Come rain, shine, or pandemic, Million Little never stops providing for our youth. Throughout the pandemic we’ve been forced to change, transitioning to remote programing and enhancing our Digital Arts Project. We’ve communicated with our youth through notebook sharing and Instagram DMs, Zoom calls and old school letters. Like everyone else we’ve adapted to our new environment with the hope of one day being able to return to our youth in person once more.
While for over a year that day seemed like something of a pipe dream, it finally arrived as we walked through the doors of the juvenile detention camp where some of our girls reside. They too had adapted, under even harsher conditions than we had become accustomed to, and yet they did so unflinchingly, taking the time to write out letters by hand in a world permeated by digital communication and playfully engaging with the content provided to them in our weekly journals.
It is a strange feeling to finally meet someone you have gotten to know so intimately, but remotely. Our girls did not miss a beat as they skipped into our makeshift art room. They happily introduced themselves, even though it didn’t feel like they needed to. It was more like a reunion than meeting for the first time.
After a quick mindful writing session, the girls quickly hopped into projects based on their interests. Our program is designed for each of our students to be able to explore their individuality and authenticity through their art. One carefully traced a portrait of the character Huey Freeman from the animated sitcom The Boondocks, a favorite of hers. Another, spent her first few minutes creating a colorful “DO NOT WAKE ME” sign for her door in vibrant pinks and purples, colors that have proven to be some of her favorites. Others spent their time painting acrylic on canvas and coloring with oil pastels, ultimately ending the session getting their hands dirty in clay. One student created two hearts for Million Little staff to take back to the office, before hastily putting together a clay snowman in her last few minutes that she has since dubbed, “George.” Each girl was able to express themselves in a way that was meaningful and self-revelatory to them.
As well as we felt we had gotten to know the girls through their creative journals, our connection was infinitely improved after just one session in the field and they all shared their excitement at returning the following week. Only seeing our collection of fabrics as she was exiting the room, one youth exclaimed, “Miss, can I have this?” as she threw a bundle of fabrics into her arms. We assured her that the fabrics would be back the following week, and set aside her selection for her.
When we returned the following week, the girls were eager to get to know us even better. From the start they had a barrage of questions for us, “Are you married?” “Where were you born?” “How far is Korea?” Their natural curiosity leads them, not only in their art-making but in their daily lives. While some youth can be apprehensive toward new individuals, our girls instantaneously began building off of the year-long relationship we had built with them remotely, asking intimate and deeply felt inquiries regarding our lives.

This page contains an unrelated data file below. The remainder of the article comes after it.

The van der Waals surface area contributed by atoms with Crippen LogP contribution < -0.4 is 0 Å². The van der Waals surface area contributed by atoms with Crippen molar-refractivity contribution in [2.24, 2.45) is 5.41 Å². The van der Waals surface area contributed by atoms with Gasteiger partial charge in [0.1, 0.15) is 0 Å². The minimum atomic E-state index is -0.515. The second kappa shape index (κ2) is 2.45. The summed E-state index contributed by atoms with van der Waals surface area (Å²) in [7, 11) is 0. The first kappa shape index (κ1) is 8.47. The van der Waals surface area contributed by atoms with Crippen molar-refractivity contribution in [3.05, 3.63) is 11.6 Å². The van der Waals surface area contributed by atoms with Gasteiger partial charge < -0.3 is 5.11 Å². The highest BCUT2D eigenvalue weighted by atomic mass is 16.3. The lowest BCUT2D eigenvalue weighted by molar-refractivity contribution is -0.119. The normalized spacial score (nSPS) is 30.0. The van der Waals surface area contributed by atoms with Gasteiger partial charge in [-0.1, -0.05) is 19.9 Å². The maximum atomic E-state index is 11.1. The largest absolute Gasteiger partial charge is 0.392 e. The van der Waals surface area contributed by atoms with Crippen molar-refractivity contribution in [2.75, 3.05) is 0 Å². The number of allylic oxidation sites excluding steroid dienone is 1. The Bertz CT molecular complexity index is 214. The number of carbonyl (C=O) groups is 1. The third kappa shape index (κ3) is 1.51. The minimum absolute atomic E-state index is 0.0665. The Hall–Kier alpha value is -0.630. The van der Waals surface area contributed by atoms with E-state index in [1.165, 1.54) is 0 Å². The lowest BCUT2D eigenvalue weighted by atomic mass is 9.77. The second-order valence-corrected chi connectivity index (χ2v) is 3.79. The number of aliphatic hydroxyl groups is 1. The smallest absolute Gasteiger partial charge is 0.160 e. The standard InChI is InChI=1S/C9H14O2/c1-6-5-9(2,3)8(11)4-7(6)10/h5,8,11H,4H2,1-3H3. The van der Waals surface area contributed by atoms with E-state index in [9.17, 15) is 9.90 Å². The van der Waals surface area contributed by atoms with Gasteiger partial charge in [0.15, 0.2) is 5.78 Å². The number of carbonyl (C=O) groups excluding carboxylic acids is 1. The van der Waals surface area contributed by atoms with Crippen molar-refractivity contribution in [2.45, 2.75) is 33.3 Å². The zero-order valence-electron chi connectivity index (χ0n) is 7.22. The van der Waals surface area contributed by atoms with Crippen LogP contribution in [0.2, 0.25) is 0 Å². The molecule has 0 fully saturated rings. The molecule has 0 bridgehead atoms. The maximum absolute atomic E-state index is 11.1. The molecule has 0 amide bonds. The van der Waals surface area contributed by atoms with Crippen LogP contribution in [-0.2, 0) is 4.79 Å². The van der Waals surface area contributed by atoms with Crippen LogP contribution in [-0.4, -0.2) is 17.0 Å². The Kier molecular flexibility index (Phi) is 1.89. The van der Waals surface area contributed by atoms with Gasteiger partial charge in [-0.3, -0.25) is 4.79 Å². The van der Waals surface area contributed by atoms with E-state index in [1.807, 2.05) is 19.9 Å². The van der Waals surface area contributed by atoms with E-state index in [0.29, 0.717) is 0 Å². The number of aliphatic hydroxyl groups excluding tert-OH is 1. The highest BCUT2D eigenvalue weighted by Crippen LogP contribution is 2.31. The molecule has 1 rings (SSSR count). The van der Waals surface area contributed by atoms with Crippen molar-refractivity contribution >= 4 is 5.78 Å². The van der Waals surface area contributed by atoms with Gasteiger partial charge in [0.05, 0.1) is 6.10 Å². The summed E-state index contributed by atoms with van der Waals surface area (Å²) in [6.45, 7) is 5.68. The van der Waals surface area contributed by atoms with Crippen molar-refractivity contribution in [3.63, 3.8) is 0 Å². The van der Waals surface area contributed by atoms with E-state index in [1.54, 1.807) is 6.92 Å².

Enticed by the fabric from the previous week, many of them decided to start sewing projects of their own. Despite none of them knowing how to sew at the start, they practically taught themselves by the end, with only minimal instruction from Million Little staff. Though, of course, there was the occasional, “Can’t you do this for me?” They always found a creative solution to any problem they ran into. They are independent, driven young women who continually surprise us with their ingenuity.
There will always be challenges in our line of work, and the pandemic has been one of the most significant instances of adversity yet. However, seeing the joy and perseverance that our youth bring day in and day out, not only makes the struggle worth it, but it inspires us to continue forth in our mission.
Being back in the field reminds us that remote programming really is no substitute for in-person, though not for any of the traditional reasons you might think. It’s true that students retain less information when learning remotely and that the emotional connection developed is more shallow, but these aren’t the things that we are reminded of. It’s the joy our youth bring into the world. We are reminded that this joy is so much more immense when shared, instead of locked away in a tiny room. They have passed their joy on to us and it’s our duty now to pass it on to you.
Though we never lost sight of the light at the end of the tunnel, it sure does feel good to finally break through and feel the rays of sunshine on our face, once again. Even if we face further tunnels ahead, even if it’s only for a moment, it feels great.